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Bandeiras

Bandeiras

Bandeiras, large companies of armed colonists and Indian warriors that left the captaincy of São Vicente and penetrated the vast wilderness to the north, west, and south in search of gold and Indian slaves in the sixteenth, seventeenth, and eighteenth centuries. The bandeirantes (participants in the bandeiras) are responsible for the exploration of the great Brazilian west, numerous discoveries of gold, and the enslavement of thousands of Indians.

The first bandeiras were organized in the late sixteenth century as prospecting expeditions in search of gold and precious minerals, but the failure to find significant lodes shifted the focus to Indian slaving. Outfitted in the town of São Paulo, bandeiras included whites, Mamelucos, and Indians. They carried arms, gunpowder, lead, collars, chains, bows, and arrows. Gone for months, even years, at a time, the expeditions subsisted off of manioc flour and food hunted from the forest. These expeditions were financed privately from São Vicente by investors who expected to be rewarded with gold or Indian slaves.

The Guarani Indians living in Jesuit missions became the targets of the slaving bandeiras. Manoel Preto led attacks against the missions in the 1610s. In 1628, Antônio Rapôso Tavares led a bandeira of some three thousand men to Guairá, where he attacked and burned several missions, enslaved the Indians, and marched them back to São Vicente. Later bandeiras led by André Fernandes and Paulo de Amaral destroyed other missions. Soon thereafter the Jesuits moved their remaining missions to what is today Rio Grande do Sul, Uruguay, Paraguay, Argentina, and Mato Grosso. The bandeiras followed them and continued to take slaves.

In response to intense lobbying by the Jesuits, Pope Urban VIII issued a bull (1639) which reiterated the freedom of Indians and excommunicated those who held Indians in servitude. In São Paulo an angry town council responded by expelling the Jesuits from São Vicente. The Jesuits also received permission to arm their Indians in self-defense. The fortified missions then repulsed the bandeiras. A bandeira led by Pascoal Leite Paes was turned back in 1639, as was another at the Mbororé River in 1641. Thereafter, the bandeiras left the missions alone. Slaving continued, however, against tribal Indians.

A new phase of bandeirante activity began in the 1690s, when the first substantial discoveries of gold were made in Minas Gerais. Large bandeiras, led by former Indian slavers, were mounted to search for precious metals. Veteran bandeirante Bartolomeo Bueno da Silva, the younger, trekked through Goiás, where he discovered gold in the 1720s. Fernão Dias Pais sought emeralds in a quixotic quest that yielded only tourmalines.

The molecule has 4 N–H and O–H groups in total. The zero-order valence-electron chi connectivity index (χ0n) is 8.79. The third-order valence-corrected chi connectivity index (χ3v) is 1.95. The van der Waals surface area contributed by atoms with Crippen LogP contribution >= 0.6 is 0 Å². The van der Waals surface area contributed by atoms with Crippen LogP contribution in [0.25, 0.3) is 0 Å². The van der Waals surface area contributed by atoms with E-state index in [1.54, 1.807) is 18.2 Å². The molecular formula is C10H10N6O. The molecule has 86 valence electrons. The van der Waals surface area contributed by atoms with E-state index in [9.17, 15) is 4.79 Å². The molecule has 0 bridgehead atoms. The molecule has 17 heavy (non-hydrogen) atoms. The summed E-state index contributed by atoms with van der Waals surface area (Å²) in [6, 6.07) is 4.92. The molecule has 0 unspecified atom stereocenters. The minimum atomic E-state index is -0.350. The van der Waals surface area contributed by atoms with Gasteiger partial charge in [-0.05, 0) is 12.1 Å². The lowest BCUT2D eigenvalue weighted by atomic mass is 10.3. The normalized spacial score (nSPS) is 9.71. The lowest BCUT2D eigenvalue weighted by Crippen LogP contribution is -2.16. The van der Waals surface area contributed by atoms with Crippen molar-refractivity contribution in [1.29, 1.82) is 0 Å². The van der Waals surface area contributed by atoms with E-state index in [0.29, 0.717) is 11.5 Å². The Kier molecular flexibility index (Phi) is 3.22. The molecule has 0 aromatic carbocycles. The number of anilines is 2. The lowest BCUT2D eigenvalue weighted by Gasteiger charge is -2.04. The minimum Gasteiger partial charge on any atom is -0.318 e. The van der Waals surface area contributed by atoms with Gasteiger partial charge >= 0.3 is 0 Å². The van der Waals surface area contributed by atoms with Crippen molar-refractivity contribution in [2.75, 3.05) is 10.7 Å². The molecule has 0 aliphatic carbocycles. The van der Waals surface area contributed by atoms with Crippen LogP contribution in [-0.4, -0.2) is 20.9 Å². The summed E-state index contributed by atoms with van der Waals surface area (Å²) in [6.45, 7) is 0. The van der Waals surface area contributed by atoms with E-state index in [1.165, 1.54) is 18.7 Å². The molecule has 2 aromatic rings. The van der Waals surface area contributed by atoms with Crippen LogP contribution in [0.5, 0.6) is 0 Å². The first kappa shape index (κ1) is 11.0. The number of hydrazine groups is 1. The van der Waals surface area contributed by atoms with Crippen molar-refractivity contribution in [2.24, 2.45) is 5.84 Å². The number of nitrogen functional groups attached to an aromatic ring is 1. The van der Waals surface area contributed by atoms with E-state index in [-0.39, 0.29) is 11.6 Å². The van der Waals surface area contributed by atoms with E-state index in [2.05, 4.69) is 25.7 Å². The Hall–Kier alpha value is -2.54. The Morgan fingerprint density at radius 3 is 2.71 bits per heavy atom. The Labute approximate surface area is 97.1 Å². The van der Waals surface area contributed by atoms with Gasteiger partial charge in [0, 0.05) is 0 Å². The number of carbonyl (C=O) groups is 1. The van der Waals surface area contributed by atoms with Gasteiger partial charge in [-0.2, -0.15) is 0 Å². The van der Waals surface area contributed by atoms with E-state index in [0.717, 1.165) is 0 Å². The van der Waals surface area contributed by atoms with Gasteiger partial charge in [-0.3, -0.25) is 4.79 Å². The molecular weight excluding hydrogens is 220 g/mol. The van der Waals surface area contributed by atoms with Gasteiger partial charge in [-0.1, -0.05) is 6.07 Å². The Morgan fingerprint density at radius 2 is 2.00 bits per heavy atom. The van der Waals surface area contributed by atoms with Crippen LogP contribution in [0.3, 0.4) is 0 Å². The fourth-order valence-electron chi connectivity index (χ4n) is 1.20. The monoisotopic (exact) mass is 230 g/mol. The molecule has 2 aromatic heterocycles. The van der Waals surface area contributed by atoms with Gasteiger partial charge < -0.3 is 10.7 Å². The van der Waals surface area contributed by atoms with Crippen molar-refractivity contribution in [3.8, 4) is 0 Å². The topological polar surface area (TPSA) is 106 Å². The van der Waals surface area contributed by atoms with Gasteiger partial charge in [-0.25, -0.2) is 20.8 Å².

The Crown used bandeiras for political ends. Some expeditions were outfitted to wage war against Indian enemies or runaway slaves. A bandeira led by Domingos Jorge Velho destroyed the quilombo of Palmares in the 1690s. Antônio Rapôso Tavares led a bandeira across South America in 1647 to reconnoiter a possible route to Peru. His expedition logged 7,000 miles through the Chaco, the eastern Andes, and down the Madeira and Amazon rivers to the Atlantic Ocean. Bandeirantes explored the far west and claimed it for Portugal. They were soon followed by a wave of prospectors, slaves, farmers, and traders who effectively won the far west for Brazil.

See alsoEntrada; Gems and Gemstones; Gold Rushes, Brazil; Mining: Colonial Brazil; Slavery: Brazil.

BIBLIOGRAPHY

Richard M. Morse, The Bandeirantes: The Historical Role of the Brazilian Pathfinders (1965).

Alcantra Machado, Vida e morte do bandeirante (1978).

John Hemming, Red Gold: The Conquest of the Brazilian Indians (1978).

Additional Bibliography

Guimarães, Acyr Vaz. A saga bandeirante: De São Vicente ao Chuí, dos campos de Piratininga às minas do Cuiabá. Campo Grande-MS: UCDB, 2004.

Santos, Márcio. Estradas reais: Introdução ao estudo dos caminhos do ouro e do diamante no Brasil. Belo Horizonte: Editora Estrada Real, 2001.

                                            Alida C. Metcalf

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